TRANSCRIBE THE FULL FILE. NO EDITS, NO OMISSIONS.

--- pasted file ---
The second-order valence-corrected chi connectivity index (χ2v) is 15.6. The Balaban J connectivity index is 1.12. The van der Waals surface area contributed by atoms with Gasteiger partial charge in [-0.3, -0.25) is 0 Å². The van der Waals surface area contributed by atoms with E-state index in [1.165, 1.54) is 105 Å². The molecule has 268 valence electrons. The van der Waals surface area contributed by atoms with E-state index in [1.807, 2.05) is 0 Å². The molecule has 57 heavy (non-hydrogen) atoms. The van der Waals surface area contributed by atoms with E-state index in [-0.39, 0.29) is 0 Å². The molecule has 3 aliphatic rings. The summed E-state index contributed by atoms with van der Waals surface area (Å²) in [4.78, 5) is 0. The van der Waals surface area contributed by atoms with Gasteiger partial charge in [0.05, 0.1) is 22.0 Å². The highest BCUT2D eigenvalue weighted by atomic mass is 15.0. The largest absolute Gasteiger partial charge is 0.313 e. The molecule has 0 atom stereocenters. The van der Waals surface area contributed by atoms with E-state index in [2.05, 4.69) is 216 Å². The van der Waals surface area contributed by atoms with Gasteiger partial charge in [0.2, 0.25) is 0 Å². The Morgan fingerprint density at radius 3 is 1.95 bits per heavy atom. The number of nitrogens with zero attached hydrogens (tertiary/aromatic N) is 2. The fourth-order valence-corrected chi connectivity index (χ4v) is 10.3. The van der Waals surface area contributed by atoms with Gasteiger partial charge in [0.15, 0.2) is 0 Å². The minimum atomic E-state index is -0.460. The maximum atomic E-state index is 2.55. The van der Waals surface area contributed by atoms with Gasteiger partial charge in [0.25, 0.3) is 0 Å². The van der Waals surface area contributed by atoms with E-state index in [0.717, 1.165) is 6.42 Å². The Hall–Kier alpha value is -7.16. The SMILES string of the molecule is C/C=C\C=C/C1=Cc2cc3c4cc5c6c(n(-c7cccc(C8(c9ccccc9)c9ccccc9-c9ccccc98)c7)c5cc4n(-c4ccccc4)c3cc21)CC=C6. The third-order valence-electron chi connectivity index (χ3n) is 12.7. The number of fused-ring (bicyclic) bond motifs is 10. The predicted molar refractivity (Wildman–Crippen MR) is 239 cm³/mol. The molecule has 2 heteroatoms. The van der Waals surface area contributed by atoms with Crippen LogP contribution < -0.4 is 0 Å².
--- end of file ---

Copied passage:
The second-order valence-corrected chi connectivity index (χ2v) is 15.6. The Balaban J connectivity index is 1.12. The van der Waals surface area contributed by atoms with Gasteiger partial charge in [-0.3, -0.25) is 0 Å². The van der Waals surface area contributed by atoms with E-state index in [1.165, 1.54) is 105 Å². The molecule has 268 valence electrons. The van der Waals surface area contributed by atoms with E-state index in [1.807, 2.05) is 0 Å². The molecule has 57 heavy (non-hydrogen) atoms. The van der Waals surface area contributed by atoms with E-state index in [-0.39, 0.29) is 0 Å². The molecule has 3 aliphatic rings. The summed E-state index contributed by atoms with van der Waals surface area (Å²) in [4.78, 5) is 0. The van der Waals surface area contributed by atoms with Gasteiger partial charge in [0.05, 0.1) is 22.0 Å². The highest BCUT2D eigenvalue weighted by atomic mass is 15.0. The largest absolute Gasteiger partial charge is 0.313 e. The molecule has 0 atom stereocenters. The van der Waals surface area contributed by atoms with E-state index in [2.05, 4.69) is 216 Å². The van der Waals surface area contributed by atoms with Gasteiger partial charge in [0.2, 0.25) is 0 Å². The Morgan fingerprint density at radius 3 is 1.95 bits per heavy atom. The number of nitrogens with zero attached hydrogens (tertiary/aromatic N) is 2. The fourth-order valence-corrected chi connectivity index (χ4v) is 10.3. The van der Waals surface area contributed by atoms with Gasteiger partial charge in [0.15, 0.2) is 0 Å². The minimum atomic E-state index is -0.460. The maximum atomic E-state index is 2.55. The van der Waals surface area contributed by atoms with Gasteiger partial charge in [0.25, 0.3) is 0 Å². The van der Waals surface area contributed by atoms with E-state index in [0.717, 1.165) is 6.42 Å². The Hall–Kier alpha value is -7.16. The SMILES string of the molecule is C/C=C\C=C/C1=Cc2cc3c4cc5c6c(n(-c7cccc(C8(c9ccccc9)c9ccccc9-c9ccccc98)c7)c5cc4n(-c4ccccc4)c3cc21)CC=C6. The third-order valence-electron chi connectivity index (χ3n) is 12.7. The number of fused-ring (bicyclic) bond motifs is 10. The predicted molar refractivity (Wildman–Crippen MR) is 239 cm³/mol. The molecule has 2 heteroatoms. The van der Waals surface area contributed by atoms with Crippen LogP contribution < -0.4 is 0 Å².